Introducing the Canon EOS R100: An Entry-Level Mirrorless Camera with Impressive Affordability and Canon’s Signature Image Quality
Canon expands its RF-mount mirrorless camera lineup with the introduction of the Canon EOS R100, positioned as an entry-level model below the Canon EOS R50. Combining affordability and Canon’s renowned image quality, the EOS R100 offers a stripped-back version of its DSLR-style sibling, the EOS R50, featuring a 24MP APS-C crop sensor.
With a retail price of $699 (approx) / £669 / AU$1,099, including the RF-S 18-45mm lens, the EOS R100 stands as the most affordable option within Canon’s mirrorless camera range. Although the body-only price is yet to be announced, a twin-lens kit will be available in Australia for AU$1,399.
While the EOS R100 provides an enticing entry point for budget-conscious photographers seeking excellent image quality, those willing to invest an additional $250 (approx) / £230 / AU$400 can opt for the EOS R50, which offers enhanced features and capabilities.
Both the EOS R100 and EOS R50 share a similar compact size and form factor, making them the smallest cameras in Canon’s lineup with APS-C sensors. Weighing in at a mere 356g (including battery and card), the EOS R100 holds the distinction of being the lightest RF-mount camera available. However, the design choice of a DSLR-style body for the EOS R100 has raised some eyebrows, with expectations leaning toward a vlogging-friendly compact-style camera with a flip-up screen, akin to the EOS M200.
One peculiar aspect of the EOS R100’s design is its fixed LCD screen, lacking touch sensitivity—a feature that seems out of place for a camera targeting beginners and the smartphone generation. In contrast, the EOS R50 boasts a fully articulating touch-sensitive screen, as do Canon’s EOS M50 cameras.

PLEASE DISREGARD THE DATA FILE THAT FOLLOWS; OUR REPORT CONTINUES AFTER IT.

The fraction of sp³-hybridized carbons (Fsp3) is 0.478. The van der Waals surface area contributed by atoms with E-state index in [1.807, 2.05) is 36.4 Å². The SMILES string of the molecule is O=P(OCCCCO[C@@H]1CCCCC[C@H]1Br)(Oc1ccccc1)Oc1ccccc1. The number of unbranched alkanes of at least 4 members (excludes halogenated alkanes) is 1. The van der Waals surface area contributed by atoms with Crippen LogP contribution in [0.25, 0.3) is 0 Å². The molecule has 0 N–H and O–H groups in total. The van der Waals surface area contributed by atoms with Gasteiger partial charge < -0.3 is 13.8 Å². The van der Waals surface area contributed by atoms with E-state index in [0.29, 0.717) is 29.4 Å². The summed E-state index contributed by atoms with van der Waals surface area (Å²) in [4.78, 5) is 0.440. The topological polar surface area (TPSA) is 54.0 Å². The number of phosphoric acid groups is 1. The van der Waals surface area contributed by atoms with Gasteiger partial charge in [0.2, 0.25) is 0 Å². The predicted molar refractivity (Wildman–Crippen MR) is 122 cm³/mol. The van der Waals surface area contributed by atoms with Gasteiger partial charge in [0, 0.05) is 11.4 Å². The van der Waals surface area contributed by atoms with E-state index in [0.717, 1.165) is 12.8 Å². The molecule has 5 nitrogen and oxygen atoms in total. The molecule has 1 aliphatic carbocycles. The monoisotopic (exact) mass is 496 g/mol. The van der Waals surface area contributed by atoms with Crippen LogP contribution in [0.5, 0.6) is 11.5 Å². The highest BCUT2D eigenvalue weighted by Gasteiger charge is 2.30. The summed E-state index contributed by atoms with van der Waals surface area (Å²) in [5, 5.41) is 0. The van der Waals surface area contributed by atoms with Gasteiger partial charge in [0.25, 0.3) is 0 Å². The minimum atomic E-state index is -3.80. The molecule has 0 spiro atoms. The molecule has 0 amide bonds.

While the EOS R100 offers 4K/25p video capability, it suffers from a 1.55x crop and limited slow-motion video at 720p resolution, falling behind the industry standard. Moreover, electronic stabilization and further cropping restrict the use of wide-angle 4K video.
The camera does feature phase-detection Dual Pixel CMOS autofocus, covering 88% of the image area and ensuring effective subject and eye-tracking capabilities. However, manual selection of AF points is not easily accessible in the EOS R100’s design, making it primarily reliant on its reliable autofocus system.
Concessions in performance are evident in the EOS R100, with limited continuous shooting at 3.5fps with continuous AF or 6.5fps with single AF. In comparison, the EOS R50 boasts up to 12fps (or 15fps with the electronic shutter), highlighting the dated feature set of the EOS R100.
Despite its limitations, the Canon EOS R100 caters to photography enthusiasts on a limited budget, promising impressive image quality and the familiarity of Canon’s ecosystem. Aspiring photographers looking to venture into videography may find the EOS R100’s video capabilities to be somewhat restrictive. However, its competitive price point and renowned image quality make it an attractive option for entry-level users.